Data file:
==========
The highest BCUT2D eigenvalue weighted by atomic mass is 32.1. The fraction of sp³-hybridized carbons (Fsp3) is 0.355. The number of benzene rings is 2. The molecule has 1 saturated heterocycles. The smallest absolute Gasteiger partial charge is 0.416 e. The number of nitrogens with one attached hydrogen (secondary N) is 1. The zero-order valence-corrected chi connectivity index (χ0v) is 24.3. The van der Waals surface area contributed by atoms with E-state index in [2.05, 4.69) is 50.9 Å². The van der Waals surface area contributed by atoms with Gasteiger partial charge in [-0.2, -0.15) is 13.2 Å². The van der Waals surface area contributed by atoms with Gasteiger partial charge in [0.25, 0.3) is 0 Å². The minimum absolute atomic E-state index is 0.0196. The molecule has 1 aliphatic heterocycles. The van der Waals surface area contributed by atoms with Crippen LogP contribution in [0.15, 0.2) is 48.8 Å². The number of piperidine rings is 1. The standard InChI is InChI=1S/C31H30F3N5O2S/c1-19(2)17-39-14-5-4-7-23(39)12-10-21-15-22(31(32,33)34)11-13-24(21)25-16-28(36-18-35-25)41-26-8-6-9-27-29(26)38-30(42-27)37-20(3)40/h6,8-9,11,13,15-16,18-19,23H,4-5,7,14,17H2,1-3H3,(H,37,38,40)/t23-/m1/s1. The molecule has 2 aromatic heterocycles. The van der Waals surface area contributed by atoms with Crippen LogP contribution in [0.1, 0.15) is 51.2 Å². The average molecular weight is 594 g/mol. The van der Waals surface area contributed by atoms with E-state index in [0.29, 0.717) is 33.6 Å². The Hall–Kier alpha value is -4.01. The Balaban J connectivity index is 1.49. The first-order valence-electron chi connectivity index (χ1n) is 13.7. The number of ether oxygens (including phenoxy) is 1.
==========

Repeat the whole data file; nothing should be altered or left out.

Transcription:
The highest BCUT2D eigenvalue weighted by atomic mass is 32.1. The fraction of sp³-hybridized carbons (Fsp3) is 0.355. The number of benzene rings is 2. The molecule has 1 saturated heterocycles. The smallest absolute Gasteiger partial charge is 0.416 e. The number of nitrogens with one attached hydrogen (secondary N) is 1. The zero-order valence-corrected chi connectivity index (χ0v) is 24.3. The van der Waals surface area contributed by atoms with E-state index in [2.05, 4.69) is 50.9 Å². The van der Waals surface area contributed by atoms with Gasteiger partial charge in [-0.2, -0.15) is 13.2 Å². The van der Waals surface area contributed by atoms with Gasteiger partial charge in [0.25, 0.3) is 0 Å². The minimum absolute atomic E-state index is 0.0196. The molecule has 1 aliphatic heterocycles. The van der Waals surface area contributed by atoms with Crippen LogP contribution in [0.15, 0.2) is 48.8 Å². The number of piperidine rings is 1. The standard InChI is InChI=1S/C31H30F3N5O2S/c1-19(2)17-39-14-5-4-7-23(39)12-10-21-15-22(31(32,33)34)11-13-24(21)25-16-28(36-18-35-25)41-26-8-6-9-27-29(26)38-30(42-27)37-20(3)40/h6,8-9,11,13,15-16,18-19,23H,4-5,7,14,17H2,1-3H3,(H,37,38,40)/t23-/m1/s1. The molecule has 2 aromatic heterocycles. The van der Waals surface area contributed by atoms with Crippen LogP contribution in [0.1, 0.15) is 51.2 Å². The average molecular weight is 594 g/mol. The van der Waals surface area contributed by atoms with E-state index in [0.29, 0.717) is 33.6 Å². The Hall–Kier alpha value is -4.01. The Balaban J connectivity index is 1.49. The first-order valence-electron chi connectivity index (χ1n) is 13.7. The number of ether oxygens (including phenoxy) is 1.